A lawyer representing the detained publisher of Sahara Reporters, Omoyele Sowore, has given a reason why Mr Sowore is yet to be free, despite being granted bail by a court on Tuesday.
Mr Sowore’s lawyer, Samuel Ogala, explained during a telephone interview with PREMIUM TIMES, Wednesday morning that Mr Sowore is expected to be released on Wednesday, after the defence team signs some legal documents.
“Some documents have to first be signed. We have obtained the court order, so today the necessary documents would be signed before his release,” said Mr Ogala, a lawyer in Femi Falana’s chambers.
The order for Sowore’s release
PREMIUM TIMES reported how a judge of the Federal High Court in Abuja, Taiwo Taiwo, Tuesday ordered the immediate release of Mr Sowore after the prosecution informed the court of its completion of investigations into the allegations against the activist.
The judge said Mr Sowore’s lead counsel, Femi Falana, a senior advocate of Nigeria, would be responsible for ensuring he appears in court for trial.
“It is therefore ordered that the respondent be released forthwith. But he must deposit his international passport with this court within 48 hours of this order.
“Further, the respondent shall be released to Femi Falana forthwith by the applicant, that is the State Security Service (SSS).
“Femi Falana shall ensure that the respondent is produced for his formal arraignment whenever he or the respondent is notified,” Mr Taiwo said according to the court papers seen by PREMIUM TIMES.
Many Nigerians have since expressed doubt that the SSS and the Buhari adinstration would obey the court order, following the disobedience of earlier ones granted ex-National Security Adviser, Sambo Dasuki.
Sowore’s detention order
Mr Sowore was arrested on August 3 by the SSS for planning a revolutionary protest popularised with the hashtag #RevolutionNow.
The protest took place on August 5, amidst heavy clampdown of protesters and journalists by security agents.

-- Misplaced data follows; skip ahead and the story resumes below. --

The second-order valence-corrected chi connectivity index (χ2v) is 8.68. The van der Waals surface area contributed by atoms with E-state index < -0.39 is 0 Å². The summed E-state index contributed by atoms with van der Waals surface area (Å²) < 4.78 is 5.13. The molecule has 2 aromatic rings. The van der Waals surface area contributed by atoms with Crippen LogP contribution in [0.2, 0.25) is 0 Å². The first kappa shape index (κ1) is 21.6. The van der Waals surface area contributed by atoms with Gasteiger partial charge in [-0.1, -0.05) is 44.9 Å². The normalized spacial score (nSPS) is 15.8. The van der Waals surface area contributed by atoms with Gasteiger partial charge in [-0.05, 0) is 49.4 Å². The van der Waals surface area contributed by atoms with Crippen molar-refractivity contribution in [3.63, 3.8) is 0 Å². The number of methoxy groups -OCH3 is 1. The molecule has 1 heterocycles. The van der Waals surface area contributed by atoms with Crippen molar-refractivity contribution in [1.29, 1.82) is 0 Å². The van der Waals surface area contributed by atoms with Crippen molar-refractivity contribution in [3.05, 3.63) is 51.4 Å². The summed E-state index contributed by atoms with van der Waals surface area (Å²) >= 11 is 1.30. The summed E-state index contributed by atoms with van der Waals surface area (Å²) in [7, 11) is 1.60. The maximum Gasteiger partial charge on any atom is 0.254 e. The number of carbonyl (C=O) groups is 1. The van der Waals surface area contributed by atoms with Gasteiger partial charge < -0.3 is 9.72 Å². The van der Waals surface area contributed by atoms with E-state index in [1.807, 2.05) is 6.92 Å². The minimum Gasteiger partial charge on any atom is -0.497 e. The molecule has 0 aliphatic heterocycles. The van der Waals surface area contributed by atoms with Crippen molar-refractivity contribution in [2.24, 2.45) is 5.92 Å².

The SSS accused Mr Sowore of plotting to cause chaos and overthrow President Muhammadu Buhari with the protest. The agency obtained an order for his initial detention for a few days.
At the expiration of that order, the SSS again obtained another directive to detain Mr Sowore for an additional 45 days.
That order, given on August 8, elapsed on September 21.
On September 20, the Nigerian government filed a seven-count charge against Mr Sowore and a co-accused, Olawale Bakare.
They were accused of cyberstalking, treasonable felony, fraud and insulting the president in a set of charges that mostly involved Mr Sowore. Mr Bakare’s name appeared only in count one according to the charge sheet.
Mr Sowore was also accused of disseminating information which the prosecution tagged “insulting, causing hatred and enmity” against the person of President Buhari.
Arguments on Sowore’s bail
On Tuesday, the government withdrew an application seeking the further detention of Mr Sowore due to the facts contained in its information suggesting an end to the investigation.
Despite the withdrawal, the prosecution lawyer, G. A. Agbadua, asked the court to “determine in the interest of national security” whether Mr Sowore ought to be released.
Mr Agbadua told the court that the allegations against Mr Sowore attracted a capital punishment, a claim that was refuted by Mr Falana.
Mr Falana also urged the court to take judicial notice of the fact that there was no legal basis for the detention of Mr Sowore and added that previous court decisions had allowed the bail of persons accused of treasonable felony including the late politician, Moshood Abiola.
Mr Falana also reminded Mr Taiwo of a time in the past when he (Falana) was defended by Mr Taiwo following the same allegation of treasonable felony while the judge was still a private legal practitioner. Mr Falana said they were granted bail at that time without stress by the court.
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